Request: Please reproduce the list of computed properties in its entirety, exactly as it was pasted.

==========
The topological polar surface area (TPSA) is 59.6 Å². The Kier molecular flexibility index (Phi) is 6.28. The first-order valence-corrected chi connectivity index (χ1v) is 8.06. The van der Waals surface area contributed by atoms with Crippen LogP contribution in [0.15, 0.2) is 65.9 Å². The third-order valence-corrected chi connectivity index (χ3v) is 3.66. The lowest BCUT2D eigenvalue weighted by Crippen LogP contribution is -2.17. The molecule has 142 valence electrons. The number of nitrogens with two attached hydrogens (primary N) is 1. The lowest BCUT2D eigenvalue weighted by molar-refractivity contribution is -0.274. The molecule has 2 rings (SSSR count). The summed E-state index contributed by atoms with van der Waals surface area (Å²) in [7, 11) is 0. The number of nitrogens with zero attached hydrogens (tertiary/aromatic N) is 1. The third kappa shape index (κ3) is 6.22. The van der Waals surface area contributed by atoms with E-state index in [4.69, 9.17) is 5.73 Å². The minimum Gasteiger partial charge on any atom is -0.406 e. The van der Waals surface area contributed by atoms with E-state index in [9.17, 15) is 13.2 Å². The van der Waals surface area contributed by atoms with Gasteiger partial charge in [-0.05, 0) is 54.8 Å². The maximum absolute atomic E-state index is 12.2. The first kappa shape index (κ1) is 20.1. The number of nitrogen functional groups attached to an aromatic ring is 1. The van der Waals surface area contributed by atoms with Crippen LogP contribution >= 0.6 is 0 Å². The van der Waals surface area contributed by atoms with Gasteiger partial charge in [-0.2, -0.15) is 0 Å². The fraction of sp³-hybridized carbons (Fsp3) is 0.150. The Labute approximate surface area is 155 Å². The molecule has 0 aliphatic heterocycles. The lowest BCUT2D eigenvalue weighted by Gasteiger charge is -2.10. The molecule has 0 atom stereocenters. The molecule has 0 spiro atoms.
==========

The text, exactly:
The topological polar surface area (TPSA) is 59.6 Å². The Kier molecular flexibility index (Phi) is 6.28. The first-order valence-corrected chi connectivity index (χ1v) is 8.06. The van der Waals surface area contributed by atoms with Crippen LogP contribution in [0.15, 0.2) is 65.9 Å². The third-order valence-corrected chi connectivity index (χ3v) is 3.66. The lowest BCUT2D eigenvalue weighted by Crippen LogP contribution is -2.17. The molecule has 142 valence electrons. The number of nitrogens with two attached hydrogens (primary N) is 1. The lowest BCUT2D eigenvalue weighted by molar-refractivity contribution is -0.274. The molecule has 2 rings (SSSR count). The summed E-state index contributed by atoms with van der Waals surface area (Å²) in [7, 11) is 0. The number of nitrogens with zero attached hydrogens (tertiary/aromatic N) is 1. The third kappa shape index (κ3) is 6.22. The van der Waals surface area contributed by atoms with E-state index in [4.69, 9.17) is 5.73 Å². The minimum Gasteiger partial charge on any atom is -0.406 e. The van der Waals surface area contributed by atoms with E-state index in [9.17, 15) is 13.2 Å². The van der Waals surface area contributed by atoms with Gasteiger partial charge in [-0.05, 0) is 54.8 Å². The maximum absolute atomic E-state index is 12.2. The first kappa shape index (κ1) is 20.1. The number of nitrogen functional groups attached to an aromatic ring is 1. The van der Waals surface area contributed by atoms with Crippen LogP contribution >= 0.6 is 0 Å². The van der Waals surface area contributed by atoms with Gasteiger partial charge in [-0.2, -0.15) is 0 Å². The fraction of sp³-hybridized carbons (Fsp3) is 0.150. The Labute approximate surface area is 155 Å². The molecule has 0 aliphatic heterocycles. The lowest BCUT2D eigenvalue weighted by Gasteiger charge is -2.10. The molecule has 0 atom stereocenters. The molecule has 0 spiro atoms.